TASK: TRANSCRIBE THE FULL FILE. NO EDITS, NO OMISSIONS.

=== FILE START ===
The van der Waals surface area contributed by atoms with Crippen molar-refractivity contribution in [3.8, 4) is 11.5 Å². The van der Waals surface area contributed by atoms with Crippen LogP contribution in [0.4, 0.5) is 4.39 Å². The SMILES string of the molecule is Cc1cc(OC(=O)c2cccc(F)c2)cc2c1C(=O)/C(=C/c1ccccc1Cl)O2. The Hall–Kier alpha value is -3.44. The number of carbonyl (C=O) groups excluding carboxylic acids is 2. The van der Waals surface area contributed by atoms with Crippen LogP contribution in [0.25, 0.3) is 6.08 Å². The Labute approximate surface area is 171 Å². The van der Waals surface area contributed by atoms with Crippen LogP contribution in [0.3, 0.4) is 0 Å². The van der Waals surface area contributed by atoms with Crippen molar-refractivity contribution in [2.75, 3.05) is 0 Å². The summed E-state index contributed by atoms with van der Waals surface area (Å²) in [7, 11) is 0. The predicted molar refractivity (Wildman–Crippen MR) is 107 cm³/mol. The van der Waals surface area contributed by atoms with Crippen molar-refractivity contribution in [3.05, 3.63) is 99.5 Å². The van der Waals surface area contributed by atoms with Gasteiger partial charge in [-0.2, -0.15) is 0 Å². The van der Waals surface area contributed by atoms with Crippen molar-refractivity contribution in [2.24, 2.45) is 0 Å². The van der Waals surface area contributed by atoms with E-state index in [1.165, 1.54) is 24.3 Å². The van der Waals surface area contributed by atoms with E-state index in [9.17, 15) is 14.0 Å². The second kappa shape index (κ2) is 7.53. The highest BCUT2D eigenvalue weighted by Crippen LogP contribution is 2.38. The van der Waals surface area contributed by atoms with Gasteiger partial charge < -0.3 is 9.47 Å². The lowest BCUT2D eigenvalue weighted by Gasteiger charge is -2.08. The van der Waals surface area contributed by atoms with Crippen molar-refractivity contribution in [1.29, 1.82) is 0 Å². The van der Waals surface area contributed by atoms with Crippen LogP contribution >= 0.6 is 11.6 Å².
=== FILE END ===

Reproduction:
The van der Waals surface area contributed by atoms with Crippen molar-refractivity contribution in [3.8, 4) is 11.5 Å². The van der Waals surface area contributed by atoms with Crippen LogP contribution in [0.4, 0.5) is 4.39 Å². The SMILES string of the molecule is Cc1cc(OC(=O)c2cccc(F)c2)cc2c1C(=O)/C(=C/c1ccccc1Cl)O2. The Hall–Kier alpha value is -3.44. The number of carbonyl (C=O) groups excluding carboxylic acids is 2. The van der Waals surface area contributed by atoms with Crippen LogP contribution in [0.25, 0.3) is 6.08 Å². The Labute approximate surface area is 171 Å². The van der Waals surface area contributed by atoms with Crippen LogP contribution in [0.3, 0.4) is 0 Å². The van der Waals surface area contributed by atoms with Crippen molar-refractivity contribution in [2.75, 3.05) is 0 Å². The summed E-state index contributed by atoms with van der Waals surface area (Å²) in [7, 11) is 0. The predicted molar refractivity (Wildman–Crippen MR) is 107 cm³/mol. The van der Waals surface area contributed by atoms with Crippen molar-refractivity contribution in [3.05, 3.63) is 99.5 Å². The van der Waals surface area contributed by atoms with Gasteiger partial charge in [-0.2, -0.15) is 0 Å². The van der Waals surface area contributed by atoms with Crippen molar-refractivity contribution in [2.24, 2.45) is 0 Å². The van der Waals surface area contributed by atoms with E-state index in [1.165, 1.54) is 24.3 Å². The van der Waals surface area contributed by atoms with E-state index in [9.17, 15) is 14.0 Å². The second kappa shape index (κ2) is 7.53. The highest BCUT2D eigenvalue weighted by Crippen LogP contribution is 2.38. The van der Waals surface area contributed by atoms with Gasteiger partial charge < -0.3 is 9.47 Å². The lowest BCUT2D eigenvalue weighted by Gasteiger charge is -2.08. The van der Waals surface area contributed by atoms with Crippen molar-refractivity contribution in [1.29, 1.82) is 0 Å². The van der Waals surface area contributed by atoms with Crippen LogP contribution >= 0.6 is 11.6 Å².